Monday, June 20, 2016


I've been having a terrible time at starting this entry. You see, I happened to be oblivious to the recent shootings at the Pulse nightclub in Orlando while I was publishing Cognitive Behavioral Therapy on the very same day. When I found out, after the fact, I felt guilty - guilty for avoiding the news and current events as much as I do, guilty for going about my daily life in the wake of this tragedy, guilty for finding out about it through social media, and guilty for releasing an album on the day it occurred and promoting it the following day, when I should have been observing a moment of silence and processing this horrible event. When I did find out about it, I did that horrible thing of trying to put it furthest from my thoughts while continuing about my business, while all my queer family were posting about how upset they were and their reactions to the media's and other people's reactions. I couldn't undo releasing Cognitive Behavioral Therapy, and I still had an album to promote. 

I also didn't know how to post about the massacre without making it all about me. All my friends were full of such righteous anger, and so was I, but it felt seemed so inappropriate to be expressing it on the likes of Facebook. But where and how is one supposed to express such anger? When I think about it, it seems like every outlet is inappropriate in some way, and ultimately hopeless. Someone is going to judge the way you choose to express it, and it's not going to do anything about all the hatred and injustice in the world.

One Facebook post I read quoted that most righteous line of Ani DiFranco's, saying, "silence is violence." So, if I wasn't supposed to be somber and observing a moment of silence, while speaking out seems exploitive and pointless, what was I to do? In the end, I felt I had to do something, as anger was bubbling up inside of me, fueled by the social media posts of others, and the conversations those in my immediate vicinity were having. I heard my parents discussing the most recent posits of the right-wing media, making the massacre into another ISIS terrorist attack instead of a hate crime. I saw the posts of dear friends making this another case for gun-law reform. Other friends were furious that attention was being drawn away from the fact that this was yet another hate crime against the LGBTQ community, while still others were making it an issue of general hatred and violence. I felt myself mostly empathetic with the latter, that this is a crime of hatred of human-against-human, not Islamic hatred for queers. One friend of mine (who, I have to say, I consider to be kind of a nut-job) ranted and raved about how this is evidence for the world that, as a gay man, Muslims want to kill him, and this is why we, as Americans and, more specifically, gay Americans, should hate Muslims. All I can see there is hatred fueling hatred. Fear creating fear. Violence feeding violence. Killing for killing. That painful, endless cycle that just makes me want to shout, "Wake the fuck up!" And, as I saw more and more of this, I felt I had to say something.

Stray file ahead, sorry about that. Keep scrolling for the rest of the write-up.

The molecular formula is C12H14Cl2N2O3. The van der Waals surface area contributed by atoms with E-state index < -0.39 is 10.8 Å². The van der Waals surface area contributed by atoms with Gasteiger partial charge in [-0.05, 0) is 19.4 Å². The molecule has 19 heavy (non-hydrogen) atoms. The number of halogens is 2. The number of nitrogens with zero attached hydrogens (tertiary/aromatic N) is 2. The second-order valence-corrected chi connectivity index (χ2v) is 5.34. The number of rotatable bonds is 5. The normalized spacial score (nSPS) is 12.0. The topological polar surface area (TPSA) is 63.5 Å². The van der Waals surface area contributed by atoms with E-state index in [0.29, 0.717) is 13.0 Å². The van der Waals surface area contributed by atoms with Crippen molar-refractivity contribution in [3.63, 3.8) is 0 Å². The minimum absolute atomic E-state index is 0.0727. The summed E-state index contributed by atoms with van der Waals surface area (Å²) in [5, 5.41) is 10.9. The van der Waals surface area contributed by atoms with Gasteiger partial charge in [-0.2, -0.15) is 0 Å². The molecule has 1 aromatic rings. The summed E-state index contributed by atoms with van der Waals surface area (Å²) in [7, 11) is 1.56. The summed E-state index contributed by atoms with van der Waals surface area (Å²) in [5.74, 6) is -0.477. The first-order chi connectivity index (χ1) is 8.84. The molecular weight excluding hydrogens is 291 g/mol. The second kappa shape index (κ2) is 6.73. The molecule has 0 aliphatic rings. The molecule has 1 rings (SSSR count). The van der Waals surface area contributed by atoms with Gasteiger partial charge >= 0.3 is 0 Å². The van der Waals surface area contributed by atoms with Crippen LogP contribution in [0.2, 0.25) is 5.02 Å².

It's hard to speak out without making it all about you. It's hard to risk being judged as exploitive. It's hard to know when silence or screaming is appropriate. Every time I've thought about typing the words, "I had the misfortune to release my album on the day of..." I've cringed, because this isn't about my misfortune. My misfortune pales in comparison to the misfortune of those were at Pulse on that terrible night. And I can't take back releasing Cognitive Behavioral Therapy when I did. It's too late, the damage is done, and it's important to not dwell on it, because that is not what matters. What matters is that I do have some feelings to express, and that silence can be just as harmful as acts of violence. What also matters is that it is the fucking duty of artists to provide social commentary, because when you get right down to it, that's what art is. Furthermore, I've made myself into a public figure, and it's the duty of public figures above all others to speak up. So this is how I've decided to express my reactions:

This is my way of acknowledging that, yes, this is another heinous act of violence against queers, motivated by hatred, and all it has accomplished is fueling more hatred. Even now, people are using it justify further acts of violence, notably against the Muslim community. But this isn't about Muslims vs. Gays. This is about hatred fueled by xenophobia fueling more xenophobic hatred. And that's why I've chosen these songs to express how I feel. First, "The Creeps" and "Xenophobia" is about fearing and hating what is strange to you, what you don't understand. Whether you fear Muslims, or you're "tolerant" of gays but don't believe they should have civil rights, or you're a closeted self-hating queer, these songs are about you and the hatred you have or don't admit you have.  The next two songs are to put beauty in hatred's place. "Horizons" is an optimistic look toward the future. "Solace" is to offer comfort.

Downloads are free. Share or don't, this music is to do with what you will. It's my voice. It's my way of speaking out. And it's my hope that, in some way, it makes a difference.